Later that day, I spent some time with my TAFB supervisor conducting a survey at a local church which provides bags of groceries to those nearby residents who need help keeping food on their tables. These are poor, working families. They are not, as some would lead us to believe, parasites who are sucking off the system. Anyone who tells you isn’t speaking from a first-hand perspective.

These are not ‘lazy welfare mothers’ with a houseful of children. They are often single moms or dads who work to support two or three children, and often, elderly parents.

Of the participants I surveyed, most households had two or three adults, and two or three kids. Many of those waiting for their turn to pick up a bag of groceries were elderly, often accompanied by young children. These are grandparents, tending to their grandchildren while the parents are at work.

Do you think just having a job these days guarantees a living wage? Guess again. The working poor are constantly struggling to get by. Raising the minimum wage would go a long way toward helping the hunger problem, the poverty problem, and the homeless problem in this country. But as long as our elected officials think that corporations are people, and continue to give them all the breaks, the poor will keep struggling. And heads up, my friends. The middle class isn’t far behind.

It’s been eye-opening. And disheartening. But there’s no time to sit around and lament the fact that, in a country with so many resources, people still go hungry. Wringing our hands just won’t do. We have to be proactive. At least I do.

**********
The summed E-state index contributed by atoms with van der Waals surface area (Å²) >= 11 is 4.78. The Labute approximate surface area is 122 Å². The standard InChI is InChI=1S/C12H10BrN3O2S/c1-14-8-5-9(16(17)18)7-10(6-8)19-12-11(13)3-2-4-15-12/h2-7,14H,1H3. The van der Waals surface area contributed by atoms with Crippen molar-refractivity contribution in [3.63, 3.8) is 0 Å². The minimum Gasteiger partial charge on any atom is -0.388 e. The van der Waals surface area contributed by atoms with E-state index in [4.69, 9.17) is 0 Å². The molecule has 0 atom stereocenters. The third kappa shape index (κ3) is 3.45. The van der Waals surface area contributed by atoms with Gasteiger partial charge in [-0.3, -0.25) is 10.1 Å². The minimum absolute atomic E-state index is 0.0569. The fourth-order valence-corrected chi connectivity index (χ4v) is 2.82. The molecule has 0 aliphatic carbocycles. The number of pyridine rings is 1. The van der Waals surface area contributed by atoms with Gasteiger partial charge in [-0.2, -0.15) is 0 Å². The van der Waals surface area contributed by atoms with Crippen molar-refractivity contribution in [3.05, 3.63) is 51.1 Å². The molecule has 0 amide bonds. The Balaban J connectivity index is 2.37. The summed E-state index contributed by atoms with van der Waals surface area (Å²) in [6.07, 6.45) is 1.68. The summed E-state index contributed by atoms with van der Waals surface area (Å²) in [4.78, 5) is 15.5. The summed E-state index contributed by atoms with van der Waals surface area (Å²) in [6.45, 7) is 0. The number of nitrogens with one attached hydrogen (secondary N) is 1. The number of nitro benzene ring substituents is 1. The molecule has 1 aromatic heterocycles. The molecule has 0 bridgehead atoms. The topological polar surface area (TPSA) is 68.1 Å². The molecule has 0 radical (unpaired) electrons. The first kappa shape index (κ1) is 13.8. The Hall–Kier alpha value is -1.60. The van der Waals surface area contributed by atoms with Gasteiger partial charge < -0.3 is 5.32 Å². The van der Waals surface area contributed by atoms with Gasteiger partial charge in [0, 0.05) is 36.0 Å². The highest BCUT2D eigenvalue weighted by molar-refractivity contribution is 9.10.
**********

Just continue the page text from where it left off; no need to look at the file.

It’s my turn to start making a difference. The more time I spend in the trenches, the greater my resolve becomes. I have a big idea, one that will raise both awareness and money to wage the war on hunger. It’s still in its infancy, but it’s got potential. I’m gonna give it my all. Stay tuned.

But you don’t have to wait on me to start making a difference in your own community. Find your local food pantry. Toss a small donation their way, or buy some extra groceries to donate when you shop next time. Volunteer a few hours if you can spare them.

It won’t take much from you, but it will make a huge difference to someone else.


2 thoughts on “In The Trenches

  1. I can’t find an email address on the site. I would love to talk to you about an idea I have for food bank and fresh vegetables. Could you send me an email, please?